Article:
A Valentine from the Village Voice: “Dear Single Women of NYC: It’s Not Them, It’s You”

It is almost Valentine’s Day so I wasn’t particularly surprised to see this cover story in the Village Voice entitled “Dear Single Women of NYC: It’s Not Them, It’s You.” I didn’t really think there would be much new to say about it. After all, I’ve read this piece before–just last month actually–so I already know that “the plight of the single lady” is real and very, very terrible.

But since I am currently a single (privileged, straight) woman living in NYC, this article was addressing me directly and just demanding to be read. Plus, that image of a pink heart-shaped box of candies entrapped in some sort of medieval torture device kept calling to me.

So I took the plunge. I pushed through the (rather unforgivable) references to Carrie Bradshaw, Eat Pray Love, and Lori Gottlieb, and here’s what I learned from Jen Doll’s piece:

1) Apparently NYC guys are known for being jerks. Or else they are gay or already in a relationship. This is a big complaint that single ladies in NYC have. I can’t really speak to that because the guys I know in NYC are pretty great. But I don’t know that many of them, so what do I know? Which brings me to #2…

2) Single women currently outnumber single men in New York by 149,219. That’s why I don’t know very many guys in this city–or, at least, from now I will definitely be using that as my excuse. This is by far my biggest take-away from the piece. I can blame my singleness on the numbers.

3) Except, according to Doll, complaining about 1) and 2) is a cop-out because the real problem is that successful single ladies don’t know what they want. Doll writes:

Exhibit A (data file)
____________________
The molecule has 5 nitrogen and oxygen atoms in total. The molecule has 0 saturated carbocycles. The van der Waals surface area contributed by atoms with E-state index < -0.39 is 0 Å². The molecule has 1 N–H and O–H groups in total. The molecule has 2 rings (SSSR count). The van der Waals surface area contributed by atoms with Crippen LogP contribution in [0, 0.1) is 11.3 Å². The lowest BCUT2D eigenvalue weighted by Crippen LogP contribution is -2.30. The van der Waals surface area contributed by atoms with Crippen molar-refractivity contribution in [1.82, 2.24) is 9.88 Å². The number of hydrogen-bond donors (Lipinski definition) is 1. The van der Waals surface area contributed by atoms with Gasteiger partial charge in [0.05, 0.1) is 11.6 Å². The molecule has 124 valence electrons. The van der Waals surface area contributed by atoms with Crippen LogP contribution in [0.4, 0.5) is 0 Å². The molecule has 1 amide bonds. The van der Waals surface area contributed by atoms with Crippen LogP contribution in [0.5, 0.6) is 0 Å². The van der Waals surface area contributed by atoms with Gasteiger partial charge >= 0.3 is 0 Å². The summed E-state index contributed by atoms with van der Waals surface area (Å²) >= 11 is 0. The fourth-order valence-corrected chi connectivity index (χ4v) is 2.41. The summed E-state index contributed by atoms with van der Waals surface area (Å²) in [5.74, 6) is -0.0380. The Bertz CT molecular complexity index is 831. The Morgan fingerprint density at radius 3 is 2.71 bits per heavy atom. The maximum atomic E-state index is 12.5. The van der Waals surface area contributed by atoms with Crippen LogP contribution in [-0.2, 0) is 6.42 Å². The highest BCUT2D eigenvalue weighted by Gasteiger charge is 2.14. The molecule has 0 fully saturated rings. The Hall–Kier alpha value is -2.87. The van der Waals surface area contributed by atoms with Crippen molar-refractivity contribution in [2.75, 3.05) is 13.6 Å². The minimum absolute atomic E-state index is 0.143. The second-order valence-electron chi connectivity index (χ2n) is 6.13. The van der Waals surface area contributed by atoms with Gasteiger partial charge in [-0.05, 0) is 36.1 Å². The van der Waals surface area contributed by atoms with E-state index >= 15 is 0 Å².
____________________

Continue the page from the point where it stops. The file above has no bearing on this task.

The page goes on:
“There was (and still is) something wrong with me. And it’s the same thing that’s ‘wrong’ with pretty much every single woman in New York complaining she can’t find a decent man, or who has perhaps even given up in pursuit of her own continued drama and mini-amusements with the kind of guys she’d never want to settle down with anyway (safer that way): We don’t know what we want. And so we want a little bit of everything, over and over again.

Auntie Mame said famously that ‘Life is a banquet, and most poor bastards are starving to death!’ But those poor bastards don’t live in New York City, where the banquet is 24 hours a day and everybody wants a piece of everybody else, if just for a little amuse-bouche. We’re free and ‘grown up’ and independent; we can do what we want, sexually and otherwise. Which is part of the problem, if you’re going to call it that.”

And are you going to call it that, Jen? Well, kinda. To be fair, Doll attempts to give some nuance to this tired tale. She acknowledges that the freedom to explore your options is a good thing–and admits at the end that she herself is “not narrowing them yet.” She notes that “settling” a la Lori Gottlieb has become a “dirty word.” Still, she argues:

“But I’d argue that it’s not about being picky. It’s about having all of these options, and not knowing how to choose from among them, or whether we even want to. It’s about the years of being told we can have it all, and suddenly being deeply afraid to admit that that house of cards has been a sham all along because no one really gets to have it all.”

Look, I don’t necessary think that’s totally untrue–although as an ambitious, idealist young woman, obviously, I patently refuse to accept it. I firmly believe that I will “have it all”–the career, the relationship(s), the family–and I will not have to make any sacrifices or compromises or tough choices and everything will fall into place perfectly on my terms and my schedule. Right??